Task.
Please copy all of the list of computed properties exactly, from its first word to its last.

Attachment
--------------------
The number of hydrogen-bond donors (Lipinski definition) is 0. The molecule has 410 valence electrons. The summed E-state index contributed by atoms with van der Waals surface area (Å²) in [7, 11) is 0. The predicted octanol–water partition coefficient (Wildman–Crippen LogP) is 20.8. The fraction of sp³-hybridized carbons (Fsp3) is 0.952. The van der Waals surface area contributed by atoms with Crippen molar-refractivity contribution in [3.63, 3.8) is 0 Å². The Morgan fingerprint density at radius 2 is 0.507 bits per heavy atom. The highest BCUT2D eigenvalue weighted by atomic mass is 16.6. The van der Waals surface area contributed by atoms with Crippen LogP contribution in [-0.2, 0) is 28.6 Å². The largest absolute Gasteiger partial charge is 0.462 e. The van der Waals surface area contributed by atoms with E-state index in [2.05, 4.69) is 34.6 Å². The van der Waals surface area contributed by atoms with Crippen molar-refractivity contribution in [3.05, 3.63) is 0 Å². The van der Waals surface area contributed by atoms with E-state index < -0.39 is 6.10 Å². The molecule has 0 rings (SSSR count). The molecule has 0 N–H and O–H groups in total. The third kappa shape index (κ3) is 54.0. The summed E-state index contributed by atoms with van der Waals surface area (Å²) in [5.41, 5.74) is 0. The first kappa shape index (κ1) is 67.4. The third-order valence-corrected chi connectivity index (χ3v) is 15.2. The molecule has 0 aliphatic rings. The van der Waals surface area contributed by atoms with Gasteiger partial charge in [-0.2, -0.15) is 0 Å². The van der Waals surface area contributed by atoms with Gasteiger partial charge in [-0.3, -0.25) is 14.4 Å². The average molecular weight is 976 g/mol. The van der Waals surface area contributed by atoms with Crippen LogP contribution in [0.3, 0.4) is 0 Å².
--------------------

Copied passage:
The number of hydrogen-bond donors (Lipinski definition) is 0. The molecule has 410 valence electrons. The summed E-state index contributed by atoms with van der Waals surface area (Å²) in [7, 11) is 0. The predicted octanol–water partition coefficient (Wildman–Crippen LogP) is 20.8. The fraction of sp³-hybridized carbons (Fsp3) is 0.952. The van der Waals surface area contributed by atoms with Crippen molar-refractivity contribution in [3.63, 3.8) is 0 Å². The Morgan fingerprint density at radius 2 is 0.507 bits per heavy atom. The highest BCUT2D eigenvalue weighted by atomic mass is 16.6. The van der Waals surface area contributed by atoms with Crippen LogP contribution in [-0.2, 0) is 28.6 Å². The largest absolute Gasteiger partial charge is 0.462 e. The van der Waals surface area contributed by atoms with E-state index in [2.05, 4.69) is 34.6 Å². The van der Waals surface area contributed by atoms with Crippen molar-refractivity contribution in [3.05, 3.63) is 0 Å². The van der Waals surface area contributed by atoms with E-state index < -0.39 is 6.10 Å². The molecule has 0 rings (SSSR count). The molecule has 0 N–H and O–H groups in total. The third kappa shape index (κ3) is 54.0. The summed E-state index contributed by atoms with van der Waals surface area (Å²) in [5.41, 5.74) is 0. The first kappa shape index (κ1) is 67.4. The third-order valence-corrected chi connectivity index (χ3v) is 15.2. The molecule has 0 aliphatic rings. The van der Waals surface area contributed by atoms with Gasteiger partial charge in [-0.2, -0.15) is 0 Å². The van der Waals surface area contributed by atoms with Gasteiger partial charge in [-0.3, -0.25) is 14.4 Å². The average molecular weight is 976 g/mol. The van der Waals surface area contributed by atoms with Crippen LogP contribution in [0.3, 0.4) is 0 Å².